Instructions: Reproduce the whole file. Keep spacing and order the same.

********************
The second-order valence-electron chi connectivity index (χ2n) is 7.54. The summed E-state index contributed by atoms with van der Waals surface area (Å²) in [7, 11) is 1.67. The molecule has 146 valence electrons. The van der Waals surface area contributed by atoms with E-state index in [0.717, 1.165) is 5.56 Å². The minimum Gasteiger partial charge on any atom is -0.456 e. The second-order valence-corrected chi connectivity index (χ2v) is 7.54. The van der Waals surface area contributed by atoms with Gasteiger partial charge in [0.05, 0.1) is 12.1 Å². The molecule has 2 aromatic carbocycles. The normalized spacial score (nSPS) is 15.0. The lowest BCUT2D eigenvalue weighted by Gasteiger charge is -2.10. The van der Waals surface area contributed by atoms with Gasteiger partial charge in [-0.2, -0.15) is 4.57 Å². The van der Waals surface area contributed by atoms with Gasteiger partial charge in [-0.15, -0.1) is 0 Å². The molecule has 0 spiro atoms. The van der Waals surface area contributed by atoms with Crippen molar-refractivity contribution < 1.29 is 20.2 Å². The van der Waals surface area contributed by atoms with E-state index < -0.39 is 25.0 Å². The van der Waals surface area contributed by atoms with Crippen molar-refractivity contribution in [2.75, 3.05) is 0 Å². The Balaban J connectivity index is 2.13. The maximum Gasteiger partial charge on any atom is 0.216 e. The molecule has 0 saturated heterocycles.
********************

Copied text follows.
The second-order valence-electron chi connectivity index (χ2n) is 7.54. The summed E-state index contributed by atoms with van der Waals surface area (Å²) in [7, 11) is 1.67. The molecule has 146 valence electrons. The van der Waals surface area contributed by atoms with E-state index in [0.717, 1.165) is 5.56 Å². The minimum Gasteiger partial charge on any atom is -0.456 e. The second-order valence-corrected chi connectivity index (χ2v) is 7.54. The van der Waals surface area contributed by atoms with Gasteiger partial charge in [0.05, 0.1) is 12.1 Å². The molecule has 2 aromatic carbocycles. The normalized spacial score (nSPS) is 15.0. The lowest BCUT2D eigenvalue weighted by Gasteiger charge is -2.10. The van der Waals surface area contributed by atoms with Gasteiger partial charge in [-0.2, -0.15) is 4.57 Å². The van der Waals surface area contributed by atoms with Gasteiger partial charge in [-0.15, -0.1) is 0 Å². The molecule has 0 spiro atoms. The van der Waals surface area contributed by atoms with Crippen molar-refractivity contribution < 1.29 is 20.2 Å². The van der Waals surface area contributed by atoms with E-state index < -0.39 is 25.0 Å². The van der Waals surface area contributed by atoms with Crippen molar-refractivity contribution in [2.75, 3.05) is 0 Å². The Balaban J connectivity index is 2.13. The maximum Gasteiger partial charge on any atom is 0.216 e. The molecule has 0 saturated heterocycles.